Judy and I met for lunch, and I ordered a ‘deconstructed’ iced coffee which the waitress had made up for me, so they brought it in separate elements. Deluxe coffee is served, and the slate plate for the iced coffee elements came with tiny sweet red tongs for the cubed sugar, a nice decorative touch. The menu is printed on strips of parchment paper and clipped onto a rolled up Asian style place mat. We were told that the menu changes daily, but some menu elements do remain. At lunch time, from 12h00, one can order food from the ‘Canteen’ menu. After 16h00 until 20h00 during the week, and on weekends one can only order Tapas, at R220 for two sharing, and a selection of eight dishes is offered, which can change from day to day, depending on what ingredients Chef Liam’s kitchen receives.
Judy ordered Potted Shrimp, which can also buy to take away, in a glass pot, served with a salad (R75). I ordered the smoked salmon risotto topped with a soft poached egg and pea shoots, and a parsley velouté sauce (R120), perfect in being creamy, attractive in its plating, but very salty when I ate a forkful containing smoked rock salt, Chef Liam explained. We must have confused the waitress by asking about the Crawfish tails dish (R90), which she explained to be freshwater crayfish, and brought the dish to the table, having thought that I was ordering that dish, despite having ordered the Salmon Risotto with her already. Chef Liam quickly whipped up the Risotto, and came to the table afterwards to apologise personally with humour and charm, something I have not seen from him before, but reinforced how the move to Bree Street seems to have set him free and how much he is enjoying cooking in his own restaurant. On the day we had lunch one could also have had a rillette of duck, rabbit or pork at R70; a salad with melted raclette (R90); chicken liver parfait (R55); chilled roast tomato soup (R65), veal balls with rösti; and duck confit (R105). A daily vegetarian dish is offered. For dessert I had a lemon posset (a creamy pudding) with a berry consommé, which the waitress poured over the dessert at the table, topping it with raspberries (R40). Other dessert options available ten days ago were Crepe Suzette with vanilla bean ice cream (R40), and spiced chocolate soup with dried fruit and nuts (R45). A cheese platter with mature cheddar and grape chutney is offered at R45.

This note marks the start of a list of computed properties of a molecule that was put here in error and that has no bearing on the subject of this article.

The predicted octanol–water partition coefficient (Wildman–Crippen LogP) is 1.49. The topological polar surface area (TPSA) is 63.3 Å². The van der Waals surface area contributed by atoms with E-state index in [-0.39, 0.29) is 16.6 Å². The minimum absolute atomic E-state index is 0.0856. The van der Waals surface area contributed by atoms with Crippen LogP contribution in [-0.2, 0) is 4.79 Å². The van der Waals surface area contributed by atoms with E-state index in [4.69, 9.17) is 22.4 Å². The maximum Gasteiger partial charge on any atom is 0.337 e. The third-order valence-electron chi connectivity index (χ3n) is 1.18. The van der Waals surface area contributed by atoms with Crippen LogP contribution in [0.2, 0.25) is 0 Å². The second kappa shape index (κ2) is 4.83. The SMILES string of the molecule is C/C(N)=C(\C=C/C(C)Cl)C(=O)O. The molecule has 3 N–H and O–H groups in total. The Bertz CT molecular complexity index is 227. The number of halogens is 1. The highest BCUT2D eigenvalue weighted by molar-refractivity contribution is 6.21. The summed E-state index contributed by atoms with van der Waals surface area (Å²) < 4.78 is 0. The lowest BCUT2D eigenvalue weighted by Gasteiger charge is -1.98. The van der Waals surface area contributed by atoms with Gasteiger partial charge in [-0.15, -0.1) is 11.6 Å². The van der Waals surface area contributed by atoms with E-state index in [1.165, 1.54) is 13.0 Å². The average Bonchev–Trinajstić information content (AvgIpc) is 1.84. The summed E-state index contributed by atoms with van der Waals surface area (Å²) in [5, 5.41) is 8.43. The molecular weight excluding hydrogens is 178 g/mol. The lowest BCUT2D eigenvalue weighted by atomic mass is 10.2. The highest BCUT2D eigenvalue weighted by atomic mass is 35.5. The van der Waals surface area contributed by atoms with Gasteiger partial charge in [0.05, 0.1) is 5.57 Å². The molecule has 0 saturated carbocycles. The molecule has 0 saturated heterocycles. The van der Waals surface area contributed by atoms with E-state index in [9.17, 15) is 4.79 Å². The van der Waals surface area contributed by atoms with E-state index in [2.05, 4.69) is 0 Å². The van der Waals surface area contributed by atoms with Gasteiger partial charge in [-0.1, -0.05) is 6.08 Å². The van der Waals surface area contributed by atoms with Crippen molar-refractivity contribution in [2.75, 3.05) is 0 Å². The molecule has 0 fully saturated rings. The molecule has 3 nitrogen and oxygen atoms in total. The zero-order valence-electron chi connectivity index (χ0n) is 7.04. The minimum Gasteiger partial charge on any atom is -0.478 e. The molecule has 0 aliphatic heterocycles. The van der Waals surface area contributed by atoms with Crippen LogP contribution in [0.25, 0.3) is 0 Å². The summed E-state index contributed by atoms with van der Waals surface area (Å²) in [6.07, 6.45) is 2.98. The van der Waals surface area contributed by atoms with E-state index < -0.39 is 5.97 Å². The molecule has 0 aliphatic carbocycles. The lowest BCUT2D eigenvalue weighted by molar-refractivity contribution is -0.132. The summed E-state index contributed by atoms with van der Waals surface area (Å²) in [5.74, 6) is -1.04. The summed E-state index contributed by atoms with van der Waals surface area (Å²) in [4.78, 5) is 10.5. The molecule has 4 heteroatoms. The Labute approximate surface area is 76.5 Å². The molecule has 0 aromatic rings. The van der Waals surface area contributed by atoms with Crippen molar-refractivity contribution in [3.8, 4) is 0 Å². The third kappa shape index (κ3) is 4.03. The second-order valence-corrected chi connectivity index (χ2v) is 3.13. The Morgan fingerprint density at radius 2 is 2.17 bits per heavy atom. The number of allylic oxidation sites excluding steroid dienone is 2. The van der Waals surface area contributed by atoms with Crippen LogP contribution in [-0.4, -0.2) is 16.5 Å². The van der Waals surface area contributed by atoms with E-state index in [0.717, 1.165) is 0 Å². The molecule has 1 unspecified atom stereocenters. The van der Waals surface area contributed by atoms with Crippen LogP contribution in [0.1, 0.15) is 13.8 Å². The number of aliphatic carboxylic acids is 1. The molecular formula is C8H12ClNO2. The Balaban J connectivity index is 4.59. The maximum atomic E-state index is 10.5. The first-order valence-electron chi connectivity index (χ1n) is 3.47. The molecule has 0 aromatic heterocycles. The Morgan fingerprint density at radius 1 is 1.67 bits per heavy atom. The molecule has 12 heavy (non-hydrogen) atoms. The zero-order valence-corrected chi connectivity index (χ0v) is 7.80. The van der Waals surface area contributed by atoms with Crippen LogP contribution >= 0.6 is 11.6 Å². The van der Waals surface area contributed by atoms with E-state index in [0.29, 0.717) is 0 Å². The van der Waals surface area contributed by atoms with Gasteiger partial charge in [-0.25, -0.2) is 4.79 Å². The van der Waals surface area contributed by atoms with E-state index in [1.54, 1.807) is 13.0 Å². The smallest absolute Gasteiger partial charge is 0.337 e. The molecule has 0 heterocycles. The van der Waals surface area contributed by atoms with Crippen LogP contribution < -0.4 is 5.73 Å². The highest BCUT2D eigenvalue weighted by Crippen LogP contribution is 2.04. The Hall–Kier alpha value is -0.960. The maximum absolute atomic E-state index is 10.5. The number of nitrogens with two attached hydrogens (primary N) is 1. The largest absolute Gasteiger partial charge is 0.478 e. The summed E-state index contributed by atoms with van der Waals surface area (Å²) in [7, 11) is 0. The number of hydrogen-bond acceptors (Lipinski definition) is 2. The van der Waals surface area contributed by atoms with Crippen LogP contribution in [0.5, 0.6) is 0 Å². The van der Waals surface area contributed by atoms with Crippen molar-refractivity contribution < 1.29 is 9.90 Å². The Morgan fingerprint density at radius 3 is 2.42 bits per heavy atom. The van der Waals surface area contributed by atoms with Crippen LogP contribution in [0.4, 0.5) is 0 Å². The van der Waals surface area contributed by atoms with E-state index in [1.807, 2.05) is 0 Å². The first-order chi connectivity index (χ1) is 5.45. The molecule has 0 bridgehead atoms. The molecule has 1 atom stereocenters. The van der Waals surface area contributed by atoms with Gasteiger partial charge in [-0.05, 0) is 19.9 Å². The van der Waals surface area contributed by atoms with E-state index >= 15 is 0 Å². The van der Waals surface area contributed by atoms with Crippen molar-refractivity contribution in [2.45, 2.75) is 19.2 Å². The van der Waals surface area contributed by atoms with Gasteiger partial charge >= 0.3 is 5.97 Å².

The winelist is short and sweet, and is presented as part of the menu. The only MCC is Colmant Brut NV (R250). Ten ‘Easy drinking’ wines are available by the glass or bottle, ranging from R25/R95 for Beau Belle Rosé 2012 to R 45/R175 for De Grendel Shiraz 2012. Proudly ‘Heritage Square’ wines are offered, made in the same building, being the Vins D’Orrance Chenin Blanc 2012, Signal Hill Grenache Blanc 2007, Simply Red Syrah 2009, and Signal Hill Cabernet Franc 2009, in a price range of R135 – R170. ‘Some of our Favourites’ include Rupert & Rothschild Baroness Nadine Chardonnay 2011 (R300), Saronsberg Shiraz 2011 (R335), and Lothian Pinot Noir 2012 (R255).
I didn’t know what to expect of the new Chef’s Warehouse & Canteen, but I loved how casual it was, how friendly Chef Liam and Jan were, both being very hands-on, that one can buy some of the dishes on the menu pre-packaged to take home, the enjoyable outside seating which is shared with other patrons, leading one to chat with people one has never met before. I returned the following day, on a Saturday, to redo some photographs and to take further notes, due to a shortage of time the previous day. It was far less busy and one had more time to chat with Chef Liam and Jan. It is welcoming, stocked with delectable ‘hand-made’ food, as well as imported as well as local delicacies. One has the pleasure of having one’s meal prepared by a world-class chef, who does not sit in a little office behind the computer to let his staff get on with it! Having their own restaurants now could mean the end of their judging of the Eat Out Top 10 Restaurant Awards for both Chef Liam and Fenner. New Media Publishing has not made any announcements regarding Eat Out 2015 this year so far!
POSTSCRIPT 26/4: A post on Chef’s Warehouse & Canteen’s Facebook page announces that Street Food will open imminently, and hence they have reduced the Canteen menu, the main courses having been removed. There are five starters now, the Tapas for two to share (now increased in price to R260), and 4 desserts.
POSTSCRIPT 28/5: The MasterChef SA Season 2 Finalists Leandri van der Wat and her sister Seline had lunch with me at Chef’s Warehouse Canteen today, a day before doing cooking demos at the Good Food & Wine Show from 29 May – 1 June.
POSTSCRIPT 28/5: Chef’s Warehouse has opened Street Food below the next door hotel, from which one can buy take-away food from 7h00 – 15h00, Mondays – Fridays, about which we will write a separate blogpost about.
Chef’s Warehouse, 92 Bree Street, Cape Town. Tel (021) 422-0128. www.chefswarehouse.co.za Twitter: @Chefs_Warehouse Monday – Friday, 12h00 – 15h00 Canteen menu, Tapas from 16h00 – 20h00. Coffee from 8h00 – 20h00 daily on weekdays. Saturdays 8h00 – 14h30. No Breakfasts.
Chris von Ulmenstein, Whale Cottage Portfolio: www.whalecottage.com Twitter: @WhaleCottage